MiL: Definitely going to try freezing cream. Although I don't seem to be doing well consistently keeping a supply of milk in my freezer. Perhaps I'm still in denial about the store closing.
Linda: Ugh. Dairy animals. SO MUCH WORK. And I am SO LAZY. I am fighting becoming a dairy maid as long as I can, although I can't say I would never do it. More likely to be a goat than a cow, though. Less milk to handle. Less feed needed, too.
Okay! I think I have addressed all comments. We can all carry on with our lives now. And the next time you stop at a grocery store near your house, please note all that lovely cream just sitting on the shelf within easy reach and know how lucky you are.
Wednesday, January 22, 2020
Never fear: I can taste my coffee this morning.
This is particularly timely as we finally got cream again yesterday after a week without it. Coffee without cream is a sad thing.
The reason we were out of cream was because the tiny grocery store near us did indeed close last month. We made arrangements with the even tinier store in the other village to order milk, cream, eggs, and cheese that would be delivered with his regular order twice a week, but last week, there was no delivery on Thursday.
No, I do not know why there was just a no-show on the part of the delivery person. These things happen in Extremely Rural America, especially in New Mexico.
The next-closest source of cream is sixty miles away. I must admit that I did try to talk myself into needing some other things just so I could drive 120 miles round-trip for cream, but . . . I didn't. Because that's crazy, right? Right.
So sub-par milk* in the coffee it was. For a whole week. Boo.
But the next order was delivered yesterday to the tinier store, and so we have cream again. Which is in my coffee at this very moment. Which I can actually taste. Alleluia.
That's all. Have a lovely day.
* We were close to running out of that, too, so I had to tell the children no milk drinking on Saturday because we weren't getting any more milk until Sunday after church. Ostensibly, this was so they could have their Sunday Cereal, but really it was because I was not about to face the craziness of a Sunday morning with only black coffee.
Tuesday, January 21, 2020
I'm afraid I'm on one of those days of a cold where I couldn't sleep past 3 a.m. thanks to the sneezing and the need to constantly blow my nose.
But even worse? I can't taste my coffee. Not even a little bit.
A sad morning indeed.
Sunday, January 19, 2020
About four years ago, for reasons now lost to the mists of time, I suggested to my mom that she could give Cubby a chess board for Christmas. Or maybe his birthday.
As I said, I cannot for the life of me remember now why I suggested that. Maybe he had played it at school and liked it? Maybe we had an old board at Blackrock and he liked it?
I dunno. Upshot is, we have a chess set.
Someone taught Cubby--probably A., but again, my memory on this is leaky as a sieve--so he knew the basic rules. Cubby taught Charlie at some point in the past couple of years. They would play every once in awhile when they got bored, but it was never a regular thing.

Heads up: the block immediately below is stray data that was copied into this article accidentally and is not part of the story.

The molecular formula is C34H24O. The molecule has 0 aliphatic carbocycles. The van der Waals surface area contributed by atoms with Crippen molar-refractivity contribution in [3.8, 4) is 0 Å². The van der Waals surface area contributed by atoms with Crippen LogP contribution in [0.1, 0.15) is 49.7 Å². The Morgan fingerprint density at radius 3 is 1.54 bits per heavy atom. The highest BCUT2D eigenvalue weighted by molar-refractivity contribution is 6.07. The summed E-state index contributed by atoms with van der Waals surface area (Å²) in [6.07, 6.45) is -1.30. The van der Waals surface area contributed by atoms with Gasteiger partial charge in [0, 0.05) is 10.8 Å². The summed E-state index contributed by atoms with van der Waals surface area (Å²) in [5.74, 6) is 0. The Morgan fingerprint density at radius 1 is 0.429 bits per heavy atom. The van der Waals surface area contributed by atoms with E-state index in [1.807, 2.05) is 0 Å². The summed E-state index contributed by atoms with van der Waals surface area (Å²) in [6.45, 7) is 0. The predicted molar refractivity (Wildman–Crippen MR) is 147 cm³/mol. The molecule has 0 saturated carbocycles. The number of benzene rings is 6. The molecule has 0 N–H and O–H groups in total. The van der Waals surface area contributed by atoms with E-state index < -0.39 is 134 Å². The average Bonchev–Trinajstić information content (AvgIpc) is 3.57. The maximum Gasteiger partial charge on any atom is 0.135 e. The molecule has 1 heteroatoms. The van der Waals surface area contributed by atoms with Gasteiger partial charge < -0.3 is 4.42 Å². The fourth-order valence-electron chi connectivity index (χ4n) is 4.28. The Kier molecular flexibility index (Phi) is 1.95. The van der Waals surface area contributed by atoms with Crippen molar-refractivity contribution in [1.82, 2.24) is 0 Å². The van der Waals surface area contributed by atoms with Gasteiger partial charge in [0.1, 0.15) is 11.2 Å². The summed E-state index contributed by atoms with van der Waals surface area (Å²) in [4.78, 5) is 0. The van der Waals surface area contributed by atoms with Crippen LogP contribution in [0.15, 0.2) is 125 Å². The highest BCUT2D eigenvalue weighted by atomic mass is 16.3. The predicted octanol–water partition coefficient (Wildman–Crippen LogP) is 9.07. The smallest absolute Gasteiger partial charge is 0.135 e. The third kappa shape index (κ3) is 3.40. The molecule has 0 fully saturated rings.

I have no idea why, but sometime over the Christmas break from school, chess became Charlie's Thing, with a capital "T." And he is startlingly good at it.
First he played Cubby, but Charlie almost always won. Cubby would usually only play one game (probably because he always lost that game), which didn't satisfy Charlie's insatiable chess demands.
Then Charlie started playing A., who, although he knows how to play, hasn't played in years. A. usually won, although Charlie won often enough that A. has to really pay attention to avoid getting sneakily taken out.
Charlie's a menace with those diagonally-moving bishops that come out of nowhere*.
At some point in this chess battling, I mentioned to Charlie that my high school had a chess club.
"Really?" said Charlie. "I'm gonna start one at my school!"
I tried to explain that this was my high school, which was composed of people significantly older than seven years old. Not many seven-year-olds play chess, I told him. Also, my high school had like 500 people from which to pull members for a chess club, and even then, I think there were only maybe six guys in it.
I was trying to prepare him for the fact that maybe he wouldn't get a great response to the idea of a chess club at an elementary school that boasts all of 25 students. I was worried that he would be disappointed if nobody signed up. I couldn't imagine that this would go anywhere.
Nevertheless, he and Cubby made posters to put in the hallways ("Chess Challenge Club. You may be a pro, but can you defeat The Master?") and a sign-up sheet. Charlie brought his chess board with him to school. They decided to hold the meetings during the last recess of the day.
I happened to be working that day, so I was there to see what transpired. And what transpired was, well, a chess club.
Charlie set up his board to the side of the playground and started playing one of the girls in his class. Some kids left the game of tag currently in progress to see what was happening and then there was a small crowd watching the chess game. And then they signed up to be in the club.
The next day that I was at work, the students in Charlie's class were playing chess in their free time and his teacher had to make rules about who could play when.
So Charlie started the chess craze at his elementary school. It probably won't last long, but for now, he's happy.
And I'm happy that my children are braver than I have ever been about being themselves and following their own passions.
Bravo, Charlie. I hope you will always be so true to yourself.
* I know this because he eventually cajoled me into playing with him a couple of times, even though he basically had to re-teach me the game. I haven't played since I was about ten, and it's ridiculous how proud I am of myself that I won both times. Beginners luck, without doubt. But I must admit, chess is pretty fun when I have the mental stamina to play. Which isn't often.